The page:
Guest: Zack Butcher (LinkedIn)
Company: Tetrate (Twitter)
Show: Let’s Talk

Tetrate has been working with the National Institute of Standards and Technology (NIST) to define and promote the federal guidelines for Zero Trust. In this episode of TFiR: Let’s Talk, Swapnil Bhartiya catches up with Zack Butcher, Founding Engineer at Tetrate, to talk about the latest publication he co-authored, NIST Special Publication 800-207A (SP 207A), which provides organizations with systemic guidelines for updating network and microservices security using a service mesh.

Highlights of this video interview:

  • Companies are building more complex applications in more complex environments. The security challenge gets harder as well.
  • Traditionally, security is done at the perimeter, and it is about stopping the attacker from getting in. Zero Trust acknowledges that a motivated attacker can get inside the perimeter. To mitigate what that attacker can do once inside, steps need to be taken at every hop, at every service, and at every instance to limit the data that they can egress in the systems.
  • The purpose of the NIST Special Publications is to help educate security decision-makers, auditors, and regulators that are evaluating systems. The papers are not meant to break new ground, but to facilitate discussions on how we can do the right thing in the modern context.
  • Butcher also co-authored the NIST SP 800-204 series of publications that talked about microservice security and multi-cloud. In that series, they argue that the service mesh forms the security kernel for the modern distributed system.
  • Recently released for public review, the NIST SP 800-207A introduces identity-based segmentation, i.e., there are 5 policy checks at runtime that you want to happen on every single hop in the infrastructure: encryption in transit, service identity and authentication, service-to-service authorization, end-user authentication, and end user-to-resource authorization.
  • Encryption in transit is needed for two properties: eavesdropping protection and message authenticity.
  • Companies are starting to lay identity-based policy on top of their traditional network-based policy. This helps customers gain agility while they do it, because we can relax network-oriented controls in favor of identity.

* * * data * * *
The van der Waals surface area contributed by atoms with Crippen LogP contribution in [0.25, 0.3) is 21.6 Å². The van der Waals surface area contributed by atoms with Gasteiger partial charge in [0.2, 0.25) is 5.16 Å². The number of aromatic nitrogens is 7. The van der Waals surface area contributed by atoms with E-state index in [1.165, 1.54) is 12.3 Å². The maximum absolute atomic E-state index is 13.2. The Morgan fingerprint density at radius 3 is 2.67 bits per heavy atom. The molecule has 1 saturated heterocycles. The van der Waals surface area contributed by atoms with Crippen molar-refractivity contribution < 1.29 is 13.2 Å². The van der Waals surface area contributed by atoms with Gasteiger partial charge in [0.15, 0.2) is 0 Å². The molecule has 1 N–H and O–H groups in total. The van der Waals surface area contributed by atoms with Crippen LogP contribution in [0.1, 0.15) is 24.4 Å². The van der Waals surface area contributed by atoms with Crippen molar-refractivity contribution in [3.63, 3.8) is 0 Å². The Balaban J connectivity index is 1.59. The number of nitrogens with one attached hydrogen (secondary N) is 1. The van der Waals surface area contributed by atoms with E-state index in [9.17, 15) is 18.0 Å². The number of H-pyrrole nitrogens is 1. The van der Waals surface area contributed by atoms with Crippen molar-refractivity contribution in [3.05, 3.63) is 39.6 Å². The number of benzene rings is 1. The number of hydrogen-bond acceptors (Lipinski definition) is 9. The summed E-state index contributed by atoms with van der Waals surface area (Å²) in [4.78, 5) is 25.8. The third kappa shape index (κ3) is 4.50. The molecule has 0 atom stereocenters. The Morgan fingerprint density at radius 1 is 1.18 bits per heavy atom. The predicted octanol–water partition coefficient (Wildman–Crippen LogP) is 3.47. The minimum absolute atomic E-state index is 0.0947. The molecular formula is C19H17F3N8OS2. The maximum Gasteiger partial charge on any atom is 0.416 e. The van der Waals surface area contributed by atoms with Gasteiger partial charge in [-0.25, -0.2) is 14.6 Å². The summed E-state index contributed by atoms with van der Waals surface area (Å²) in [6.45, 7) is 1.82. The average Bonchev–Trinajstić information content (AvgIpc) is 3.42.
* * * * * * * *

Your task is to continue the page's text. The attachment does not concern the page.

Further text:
• The Tetrate Service Bridge is an enterprise offering that brings the management capabilities essential for implementing a Zero Trust architecture, including who can do what, where, and what are the safe configurations that the service mesh can take. It lets you build controls and guidelines, using service meshes to implement those controls. Tetrate does this across the entire infrastructure, not just one mesh deployment.
  • What’s ahead: Tetrate, NIST, and the Department of Commerce are co-hosting the Fourth Annual Multi-Cloud Conference and Workshop on May 25 in Washington DC. One of the focal points is the NIST SP 800-207A. The goal is for decision-makers and practitioners to come and learn about what some of the other large organizations in both the public and private sectors are doing, how they’re approaching Zero Trust, the cultural changes, and the tools and technologies to achieve that.

Advice for companies looking to improve their security posture:

  • First, figure out what’s in your inventory and then build a plan of attack from that. Otherwise, you’re just taking stabs in the dark.
  • Know who owns what in the organization.
  • Monitor it ideally in real-time.
  • Know what it’s doing at runtime.
  • Build more sophisticated capabilities on top, such as continuous monitoring to reduce our time to identification.
  • Build tools for remediation: need to be able to identify what’s normal and what’s not normal, and then be able to take action to return the system to normal.

This summary was written by Camille Gregory.

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